CUHK Research Shows 60% Diabetic Patients Have Poor Sleep Auriculotherapy Helps Improve Sleep Quality and Glycaemic Control
The Nethersole School of Nursing at The Chinese University of Hong Kong (CUHK) conducted a research between 2011 and 2013 on the quality of sleep of patients with diabetes mellitus type 2 and the feasibility and effectiveness of auriculotherapy on improving the patients’ sleep quality and glycemic control. Findings suggested that about 60% of the respondents suffered poor sleep. The poor sleep quality was significantly related to poor glycaemic control. Auriculotherapy is a feasible intervention which has benefits to improving sleep quality and glycemic control.
Diabetes mellitus, or simply diabetes, is a common chronic disease in Hong Kong that cannot be cured. The primary aim of diabetes treatment is to maintain an optimal blood glucose level of the patient. Recent researches have shown that poor sleep quality could adversely affect the glycemic control of diabetic patients. Auriculotherapy, a form of acupuncture to the ear, is often applied in traditional Chinese medicine to stimulate acupoints which correspond to the concerned bodily system in order to improve sleep quality. Researchers in the Nethersole School of Nursing at CUHK therefore conducted a research to evaluate its feasibility and effectiveness in promoting better sleep of the diabetic patients and hence improving their glycemic control.
The two-phase research first assessed the sleep quality of 548 diabetic patients with questionnaires. About 60% of them reported poor sleep. Their average hemoglobin A1c level (blood glucose level) was 7.49%, much higher than the optimum level for diabetic patients (6.5%) and that for normal person (4 - 5.9%).
The second phase of the research evaluated the feasibility and effectiveness of auriculotherapy on improving sleep quality and glycemic control of diabetic patients. A total of 60 randomly chosen patients suffering poor sleep were evenly divided into two groups – the group receiving auriculotherapy and the control group.
Results showed that the mean sleep quality index has significantly improved among the participants after receiving a 3-month auriculotherapy. A total of 20% even reported complete recovery from sleep disturbance. The average blood glucose level of auriculotherapy recipients also dropped by 0.2%, whereas the level of those in the control group remained unchanged. The auriculotherapy recipients were satisfactory about the treatment and there was no serious side effect, suggesting the high potential of including auriculotherapy as an intervention to the existing disease management for diabetes.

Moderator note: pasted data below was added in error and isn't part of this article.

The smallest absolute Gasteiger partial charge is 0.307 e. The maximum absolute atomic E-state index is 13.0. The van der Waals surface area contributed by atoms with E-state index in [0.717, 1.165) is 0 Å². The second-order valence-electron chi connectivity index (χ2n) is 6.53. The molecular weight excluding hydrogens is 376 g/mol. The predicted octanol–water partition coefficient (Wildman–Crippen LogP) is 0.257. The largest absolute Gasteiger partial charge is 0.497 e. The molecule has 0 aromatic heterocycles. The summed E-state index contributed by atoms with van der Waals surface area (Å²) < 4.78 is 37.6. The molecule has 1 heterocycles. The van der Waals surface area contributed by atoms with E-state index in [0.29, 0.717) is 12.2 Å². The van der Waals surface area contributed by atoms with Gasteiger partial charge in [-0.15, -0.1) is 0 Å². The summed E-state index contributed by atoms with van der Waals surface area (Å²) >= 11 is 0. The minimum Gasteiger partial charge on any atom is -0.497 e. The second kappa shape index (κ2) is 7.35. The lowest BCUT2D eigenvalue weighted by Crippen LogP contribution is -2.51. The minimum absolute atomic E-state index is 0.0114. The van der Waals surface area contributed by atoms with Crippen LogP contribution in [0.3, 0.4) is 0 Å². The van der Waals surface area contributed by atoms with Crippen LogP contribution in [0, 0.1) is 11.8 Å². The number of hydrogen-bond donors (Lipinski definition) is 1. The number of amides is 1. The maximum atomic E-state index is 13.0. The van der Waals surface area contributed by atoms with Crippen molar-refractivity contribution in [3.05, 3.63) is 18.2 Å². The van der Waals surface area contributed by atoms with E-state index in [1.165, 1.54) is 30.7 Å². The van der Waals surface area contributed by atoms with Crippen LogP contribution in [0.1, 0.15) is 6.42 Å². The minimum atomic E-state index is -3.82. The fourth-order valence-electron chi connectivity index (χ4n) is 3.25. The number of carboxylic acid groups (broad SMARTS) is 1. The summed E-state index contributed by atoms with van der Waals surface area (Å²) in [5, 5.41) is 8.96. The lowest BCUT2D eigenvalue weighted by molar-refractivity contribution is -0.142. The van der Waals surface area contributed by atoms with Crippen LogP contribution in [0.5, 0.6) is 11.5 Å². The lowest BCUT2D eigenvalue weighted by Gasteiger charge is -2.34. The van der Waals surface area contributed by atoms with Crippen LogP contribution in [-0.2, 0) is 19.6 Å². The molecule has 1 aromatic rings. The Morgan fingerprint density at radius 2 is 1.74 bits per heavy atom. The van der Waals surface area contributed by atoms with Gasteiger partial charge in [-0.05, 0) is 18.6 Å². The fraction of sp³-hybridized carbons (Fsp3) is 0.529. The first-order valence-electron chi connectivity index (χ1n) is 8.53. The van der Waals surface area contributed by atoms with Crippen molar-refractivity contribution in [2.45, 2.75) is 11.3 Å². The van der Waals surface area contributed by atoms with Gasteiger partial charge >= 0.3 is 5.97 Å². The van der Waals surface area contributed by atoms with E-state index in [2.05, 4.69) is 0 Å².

Dr. Jo Jo Kwan, the person-in-charge of this research, said ‘This study showed that poor sleep is a common problem among diabetic patients. It is also a factor which would lead to higher blood glucose level in the patients. We therefore believe that it is important to help the patients enhance their sleep quality and cultivate good sleeping habits. In addition to auriculotherapy, patients are encouraged to maintain healthy diets and lifestyle, and exercise regularly to maintain good quality of sleep.’
Professor Doris Yu, Associate Professor, the Nethersole School of Nursing, CUHK, said ‘We are glad to see the encouraging results about the possibility of applying auriculotherapy in clinical treatment of diabetes. It adds evidence to suggest the benefit of integrating traditional Chinese medicine and western medicine in clinical practice. Looking forward, we will further explore how auriculotherapy could be integrated into the existing health care system.’